Image provided by: University of Nebraska-Lincoln Libraries, Lincoln, NE
About The Plattsmouth journal. (Plattsmouth, Nebraska) 1901-current | View Entire Issue (Nov. 7, 1907)
UNOFFICIAL VOTE OF CASS COUNTY, NEBRASKA.
ANNUAL ELECTION HELD TUESDAY, NOV. 5, 11)07.
3 I 3
! . TO TCI CAUSE
Ui ! T
5 ! 3
-It i;k 'lit .Ii DiriM. Dist.
Col'NTY ( I. HICK
Bricka, rep .
Bosenc-rans, lc-tf )
Clil NTV TUKASI'KKIC -
DlSTKU T Cl.KKK
Metzger, dem .
Sl'PKRINTKNDKNT I'VHIAC I.NST.-
Mary E. Foster, dern
County Com'k .'5i Dist. -
The figures in this column show
Constipation, indigestion, drive away
apetite and make you weak and sick.
HoIILster's Kocky Mountain Tea restores
the appetite, drives away disease, builds
up the system. 35 cents. Tea or tab
lets. Ho! Smokers!
'Are you ready for
a New Pipe?
has the Large and Most
ever seen in Plattsmouth, from
the Low Priced to the Very Best
on the Market.
Never before in the history - of Plattsmouth has
there been so comprehensive display of Beauti
ful Furs. Mr. Bernet, representative for A. J. El
liott 6c Co., was kept busy the entire day fitting
and taking orders for furs. The sale continues
Friday and every woman in Plattsmouth and
vicinity is invited to attend. Bargains Extraor
dinary await you. Come! See Windows.
The Carn;val increases in interest every min
ute. The entire stock, nothing held in reserve,
is on display at Sensational Carnival Prices!
Everything in the whole store, from pins up to
Ladies' Coats, Millinery and Men's Clothing
must go regardless of quality or price.
S I ., t 2 ' '
K 1 ' ! ' 3 : ;
: -s. 5 i ' c : ! !
1 1 8 1 I 1 g : d ! :
k i o . - i : i a ;
57 ;d 70! 113 7; C5 59 121
52 57; 97' 110 ;? 72 115 71
13 5h 51 ;; r.2 ;; 51 99
;; ;;' n; i;; 7 M 120 91
50 71! ii 71 1 78 ;; 04 112
52 5: 105 l;o ', 58 111 80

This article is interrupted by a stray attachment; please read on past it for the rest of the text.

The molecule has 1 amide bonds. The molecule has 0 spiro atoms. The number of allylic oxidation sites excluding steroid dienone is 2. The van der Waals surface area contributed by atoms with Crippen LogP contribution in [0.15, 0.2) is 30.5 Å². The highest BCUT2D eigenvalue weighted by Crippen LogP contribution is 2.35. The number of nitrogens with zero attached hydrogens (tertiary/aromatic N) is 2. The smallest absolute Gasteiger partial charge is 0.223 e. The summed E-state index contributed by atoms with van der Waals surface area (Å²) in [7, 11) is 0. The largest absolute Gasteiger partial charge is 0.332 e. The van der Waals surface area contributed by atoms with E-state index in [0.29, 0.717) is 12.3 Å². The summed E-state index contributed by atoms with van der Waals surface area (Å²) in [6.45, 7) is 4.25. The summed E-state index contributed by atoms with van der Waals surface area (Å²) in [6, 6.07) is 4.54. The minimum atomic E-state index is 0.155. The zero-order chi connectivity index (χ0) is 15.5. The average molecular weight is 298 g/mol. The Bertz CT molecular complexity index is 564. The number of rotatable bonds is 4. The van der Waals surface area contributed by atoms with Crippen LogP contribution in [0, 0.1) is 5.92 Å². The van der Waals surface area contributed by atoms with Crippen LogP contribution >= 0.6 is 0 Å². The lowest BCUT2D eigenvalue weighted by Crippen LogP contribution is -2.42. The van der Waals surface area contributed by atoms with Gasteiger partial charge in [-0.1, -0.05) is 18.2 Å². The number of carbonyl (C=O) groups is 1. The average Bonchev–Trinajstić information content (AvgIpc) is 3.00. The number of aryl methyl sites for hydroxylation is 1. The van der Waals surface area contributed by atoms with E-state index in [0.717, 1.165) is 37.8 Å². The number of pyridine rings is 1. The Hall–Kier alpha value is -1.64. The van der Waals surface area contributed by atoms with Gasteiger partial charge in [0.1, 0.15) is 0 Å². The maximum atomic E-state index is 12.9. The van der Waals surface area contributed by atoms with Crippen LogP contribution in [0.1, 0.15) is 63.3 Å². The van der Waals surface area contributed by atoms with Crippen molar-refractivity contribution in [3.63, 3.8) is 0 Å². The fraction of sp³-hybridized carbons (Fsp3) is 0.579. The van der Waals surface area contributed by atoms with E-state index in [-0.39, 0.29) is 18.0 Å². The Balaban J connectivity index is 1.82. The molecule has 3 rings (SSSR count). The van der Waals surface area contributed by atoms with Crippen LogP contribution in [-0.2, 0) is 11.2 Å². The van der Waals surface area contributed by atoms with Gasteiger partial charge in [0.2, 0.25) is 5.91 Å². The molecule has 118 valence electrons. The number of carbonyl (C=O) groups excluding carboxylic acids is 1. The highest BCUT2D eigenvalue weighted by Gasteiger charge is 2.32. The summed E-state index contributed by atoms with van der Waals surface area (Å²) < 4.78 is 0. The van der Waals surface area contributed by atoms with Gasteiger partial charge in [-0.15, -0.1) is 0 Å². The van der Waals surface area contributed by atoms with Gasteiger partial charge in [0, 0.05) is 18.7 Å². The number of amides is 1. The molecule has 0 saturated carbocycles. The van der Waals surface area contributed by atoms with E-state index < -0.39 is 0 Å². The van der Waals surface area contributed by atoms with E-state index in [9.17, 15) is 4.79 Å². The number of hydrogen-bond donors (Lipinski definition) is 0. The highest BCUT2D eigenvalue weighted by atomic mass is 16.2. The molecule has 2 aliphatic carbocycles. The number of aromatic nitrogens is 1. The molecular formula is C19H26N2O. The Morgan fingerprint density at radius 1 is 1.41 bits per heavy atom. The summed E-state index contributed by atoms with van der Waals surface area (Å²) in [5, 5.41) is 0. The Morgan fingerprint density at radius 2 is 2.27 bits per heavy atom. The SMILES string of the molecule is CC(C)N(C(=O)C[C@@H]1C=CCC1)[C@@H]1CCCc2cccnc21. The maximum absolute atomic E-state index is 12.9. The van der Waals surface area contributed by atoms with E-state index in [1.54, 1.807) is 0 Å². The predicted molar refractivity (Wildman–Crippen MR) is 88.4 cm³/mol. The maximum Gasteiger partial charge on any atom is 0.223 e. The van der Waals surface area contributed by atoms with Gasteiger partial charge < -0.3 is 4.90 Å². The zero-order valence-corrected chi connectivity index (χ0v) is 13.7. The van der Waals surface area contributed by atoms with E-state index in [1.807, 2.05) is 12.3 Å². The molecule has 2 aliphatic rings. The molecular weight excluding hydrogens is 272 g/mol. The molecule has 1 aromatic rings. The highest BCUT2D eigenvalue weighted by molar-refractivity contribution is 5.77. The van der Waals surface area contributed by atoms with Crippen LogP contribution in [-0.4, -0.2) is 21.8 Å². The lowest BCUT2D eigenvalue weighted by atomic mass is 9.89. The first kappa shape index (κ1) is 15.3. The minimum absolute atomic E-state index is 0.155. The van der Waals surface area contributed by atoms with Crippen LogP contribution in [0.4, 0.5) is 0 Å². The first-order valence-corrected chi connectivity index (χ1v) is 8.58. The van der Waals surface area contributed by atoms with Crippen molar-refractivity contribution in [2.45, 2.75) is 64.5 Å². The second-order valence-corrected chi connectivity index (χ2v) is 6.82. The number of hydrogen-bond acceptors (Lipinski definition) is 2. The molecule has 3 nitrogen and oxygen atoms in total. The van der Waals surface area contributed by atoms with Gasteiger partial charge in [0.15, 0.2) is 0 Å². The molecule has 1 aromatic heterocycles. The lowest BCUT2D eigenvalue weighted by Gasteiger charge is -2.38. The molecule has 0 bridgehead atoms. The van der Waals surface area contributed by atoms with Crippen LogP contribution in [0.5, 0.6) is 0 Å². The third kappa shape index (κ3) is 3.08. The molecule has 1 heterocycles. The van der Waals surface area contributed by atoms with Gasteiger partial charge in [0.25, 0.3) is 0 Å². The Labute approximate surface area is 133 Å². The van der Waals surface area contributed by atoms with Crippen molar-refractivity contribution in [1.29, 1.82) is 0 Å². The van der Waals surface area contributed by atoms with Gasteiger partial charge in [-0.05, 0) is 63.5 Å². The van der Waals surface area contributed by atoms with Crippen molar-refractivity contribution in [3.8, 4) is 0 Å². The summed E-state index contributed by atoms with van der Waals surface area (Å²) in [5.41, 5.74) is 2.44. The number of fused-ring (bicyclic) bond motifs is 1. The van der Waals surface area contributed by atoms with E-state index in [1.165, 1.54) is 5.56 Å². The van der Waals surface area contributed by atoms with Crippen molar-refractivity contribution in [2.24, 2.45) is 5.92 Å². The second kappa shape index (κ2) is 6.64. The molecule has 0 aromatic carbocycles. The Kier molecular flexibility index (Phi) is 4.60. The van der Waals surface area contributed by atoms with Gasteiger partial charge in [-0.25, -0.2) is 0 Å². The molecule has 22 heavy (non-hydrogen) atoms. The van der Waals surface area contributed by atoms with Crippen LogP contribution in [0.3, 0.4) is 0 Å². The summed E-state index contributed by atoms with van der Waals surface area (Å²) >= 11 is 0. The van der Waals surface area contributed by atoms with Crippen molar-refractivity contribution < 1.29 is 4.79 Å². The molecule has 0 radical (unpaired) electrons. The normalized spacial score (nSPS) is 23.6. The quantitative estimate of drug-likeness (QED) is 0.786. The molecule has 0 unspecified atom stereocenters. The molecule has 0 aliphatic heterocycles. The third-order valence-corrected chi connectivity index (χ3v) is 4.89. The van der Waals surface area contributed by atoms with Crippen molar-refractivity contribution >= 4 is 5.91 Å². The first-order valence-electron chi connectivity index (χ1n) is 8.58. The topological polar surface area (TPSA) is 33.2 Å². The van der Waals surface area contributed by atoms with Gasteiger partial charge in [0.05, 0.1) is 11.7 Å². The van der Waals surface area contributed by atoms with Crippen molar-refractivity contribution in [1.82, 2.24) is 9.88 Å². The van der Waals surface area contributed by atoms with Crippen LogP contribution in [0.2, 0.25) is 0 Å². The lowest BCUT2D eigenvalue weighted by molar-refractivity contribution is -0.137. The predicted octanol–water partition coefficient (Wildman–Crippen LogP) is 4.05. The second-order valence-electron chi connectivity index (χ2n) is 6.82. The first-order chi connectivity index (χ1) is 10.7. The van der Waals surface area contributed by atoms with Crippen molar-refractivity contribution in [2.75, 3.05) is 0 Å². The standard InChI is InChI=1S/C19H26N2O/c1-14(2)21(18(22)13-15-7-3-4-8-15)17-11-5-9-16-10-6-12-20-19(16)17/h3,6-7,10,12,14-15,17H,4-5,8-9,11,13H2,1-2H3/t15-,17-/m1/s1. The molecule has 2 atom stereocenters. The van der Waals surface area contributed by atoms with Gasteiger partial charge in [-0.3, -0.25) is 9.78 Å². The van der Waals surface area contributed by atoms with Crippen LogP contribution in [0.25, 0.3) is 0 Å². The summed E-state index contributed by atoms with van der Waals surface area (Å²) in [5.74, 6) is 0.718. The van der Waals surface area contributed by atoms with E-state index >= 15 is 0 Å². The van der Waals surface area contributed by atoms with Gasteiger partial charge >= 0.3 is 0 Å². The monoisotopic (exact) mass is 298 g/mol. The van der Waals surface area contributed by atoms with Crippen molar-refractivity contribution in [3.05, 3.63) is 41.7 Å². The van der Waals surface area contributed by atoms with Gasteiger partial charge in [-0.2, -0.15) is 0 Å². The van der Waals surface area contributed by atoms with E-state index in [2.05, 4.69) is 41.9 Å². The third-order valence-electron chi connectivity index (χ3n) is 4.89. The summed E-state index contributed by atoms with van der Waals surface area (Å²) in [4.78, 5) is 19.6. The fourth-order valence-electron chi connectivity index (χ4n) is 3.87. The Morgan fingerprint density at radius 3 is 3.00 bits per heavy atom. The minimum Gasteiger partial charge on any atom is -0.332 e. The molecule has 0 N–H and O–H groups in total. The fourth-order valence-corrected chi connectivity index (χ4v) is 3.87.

! ! i i I i 1
f.l 78 74 113 79 r,r,i 31 137
48 50; 91 112 ',0! 71 ! 15G 54
I I ; ! I i 1
07 88i 86 149 98 80 02 150
40 39: 82 74 42 551 98 40
5-1 01 lOOj 85, 02 48 39 115
54 00 (59 142, 92 89 117j 72!
02 G2 56 125! 00! 89 49; 102;
47 0-1 KX) 88 73 77! 106 86
i ! i I
5.3 09 63 55 79! 05 42 128,
57 57 104 172 58 09 115; 101 j
: i : !
50 78 77 107 69 41! 149
46i 49 91 MY 68 122! 44;
9 i - i i
' ? : 2 I
'Si ' 'j i Vi i
8", )H 17X
KO 1)5 VI
80 !." 12
78 71! 12:'
! ! !
80 82 r.;
84 110 102
8f)' KM) 210
75! 88: 95'
107J 132 18;
iHt 58 115
; 79' 172'
981 113j 131 1
70 j 85 j 83;
43i H7j 14!
127' 12$; 195j
74 99 195
72! 85 102
majorities in Weeping Water city. The
Spent a Pleasant Afternoon.
Yesterday afternoon at her pleasant :
home, the genial hostess, Mrs. Wm.
Schmidtman entertained a number of her j
friends at an afternoon luncheon, and a j
specially prepared entertainment, in 1
honor of her friend, Mrs. E. S. Barker, !
formerly of this place, but now of j
Plainview. The decorations were very j
beautiful, being composed chrysanthe- J
mums and ferns, arranged in decided
pretty effects. Music was furnished by (
Mesdames W. C. Tippens and J. W. J
Gamble, the former presiding at the j
piano, while the latter sang some of the
songs which she alone can give that j
beautiful rendition which has made her
sinerintr so popular. During the after- ',